Everyone Loses But Some Lose More: IMF Chief Says Global Slowdown’s Effect ‘More Pronounced’ in India

Washington: With the global economy in the grips of a “synchronized global slowdown” — that will result in slower growth for 90% of the world this year — the effect will be more pronounced in some of the largest emerging economies like India, the new head of the 189-nation International Monetary Fund warned on Tuesday.

IMF Managing Director Kristalina Georgieva said that an updated IMF forecast to be released next week will show growth falling to its lowest point since the beginning of this decade. She blamed much of the slowdown on rising trade conflicts which she said could mean a loss of around $700 billion in output by the end of next year — 0.8% of world GDP.

“Everyone loses in a trade war,” she said in remarks urging all nations to pull back from the escalating trade wars such as the fight between the United States and China, the world’s two biggest economies.

Trade battles are not only harming the global economy, Georgieva said, but they could have a long-lasting impact – especially for newly emerging market economies such as India and Brazil. “In the United States and Germany, unemployment is at historic lows. Yet across advanced economies, including in the US, Japan, and especially the Euro area, there is a softening of economic activity. In some of the largest emerging market economies, such as India and Brazil, the slowdown is even more pronounced this year,” she said.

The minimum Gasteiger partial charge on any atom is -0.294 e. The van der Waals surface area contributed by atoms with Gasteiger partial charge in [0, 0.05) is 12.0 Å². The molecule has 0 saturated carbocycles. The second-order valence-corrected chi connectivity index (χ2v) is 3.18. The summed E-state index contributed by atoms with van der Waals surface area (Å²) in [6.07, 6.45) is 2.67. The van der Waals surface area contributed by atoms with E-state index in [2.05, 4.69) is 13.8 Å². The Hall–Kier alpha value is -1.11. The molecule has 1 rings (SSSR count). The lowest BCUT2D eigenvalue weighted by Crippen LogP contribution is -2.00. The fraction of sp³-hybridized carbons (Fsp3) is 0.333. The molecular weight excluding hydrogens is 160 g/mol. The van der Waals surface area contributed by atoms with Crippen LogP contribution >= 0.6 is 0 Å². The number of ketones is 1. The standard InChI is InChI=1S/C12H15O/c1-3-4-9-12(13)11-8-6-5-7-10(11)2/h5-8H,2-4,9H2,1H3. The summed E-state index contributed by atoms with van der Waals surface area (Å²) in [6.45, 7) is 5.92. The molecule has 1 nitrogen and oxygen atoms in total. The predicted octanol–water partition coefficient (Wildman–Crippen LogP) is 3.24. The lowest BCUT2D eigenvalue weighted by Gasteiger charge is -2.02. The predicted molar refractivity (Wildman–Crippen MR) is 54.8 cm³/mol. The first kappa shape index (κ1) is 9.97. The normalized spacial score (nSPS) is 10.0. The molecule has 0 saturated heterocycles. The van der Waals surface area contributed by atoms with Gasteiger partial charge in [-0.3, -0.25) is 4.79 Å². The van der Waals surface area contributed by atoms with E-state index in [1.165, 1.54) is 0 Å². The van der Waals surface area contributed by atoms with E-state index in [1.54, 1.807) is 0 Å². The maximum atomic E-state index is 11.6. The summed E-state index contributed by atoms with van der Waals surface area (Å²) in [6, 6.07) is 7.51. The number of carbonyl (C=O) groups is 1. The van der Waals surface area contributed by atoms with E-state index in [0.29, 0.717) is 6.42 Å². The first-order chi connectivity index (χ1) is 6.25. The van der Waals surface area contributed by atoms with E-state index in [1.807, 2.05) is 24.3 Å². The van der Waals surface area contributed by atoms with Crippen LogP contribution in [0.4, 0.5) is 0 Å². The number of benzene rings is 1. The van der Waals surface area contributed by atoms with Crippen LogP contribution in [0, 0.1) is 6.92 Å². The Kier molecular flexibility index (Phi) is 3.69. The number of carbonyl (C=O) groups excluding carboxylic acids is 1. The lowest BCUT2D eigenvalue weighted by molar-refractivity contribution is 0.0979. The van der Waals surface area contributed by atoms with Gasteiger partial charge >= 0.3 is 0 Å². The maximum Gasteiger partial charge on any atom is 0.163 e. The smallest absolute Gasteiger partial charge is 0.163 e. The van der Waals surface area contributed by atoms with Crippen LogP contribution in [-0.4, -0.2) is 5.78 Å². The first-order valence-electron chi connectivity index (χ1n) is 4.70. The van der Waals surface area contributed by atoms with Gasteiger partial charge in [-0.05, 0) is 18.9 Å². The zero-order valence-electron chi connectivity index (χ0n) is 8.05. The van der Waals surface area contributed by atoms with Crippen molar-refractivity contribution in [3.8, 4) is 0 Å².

The IMF Managing Director said that global trade growth has come to a “near standstill.”

The IMF had cut its projection for India’s economic growth by 0.3 percentage points to 7 per cent for the fiscal year 2019-20 owing to the “weaker-than-expected outlook” for the domestic demand. The Reserve Bank of India (RBI) on Tuesday said that the Indian economy which has largely been subdued in the past few quarters and signs of a slowdown have cropped up, is likely to face several more risks in the near term.

The RBI in its Monetary Policy Report, October 2019, has also said that a combination of domestic and global headwinds has depressed economic activity in the country “especially in terms of aggregate demand”. The near-term outlook of the Indian economy is fraught with several risks, said the report.

It said that private consumption, which is the major support of economic activity, has started to slow down due to several reasons.

Georgieva, a Bulgarian economist who had held the No. 2 job at the World Bank, was selected last month to succeed Christine Lagarde. “Even if growth picks up in 2020, the current rifts could lead to changes that last a generation — broken supply chains, siloed trade sectors, a ‘digital Berlin Wall’ that forces countries to choose between technology systems,” she said.

The lasting solution to the trade conflicts will require cooperation from all countries, Georgieva said.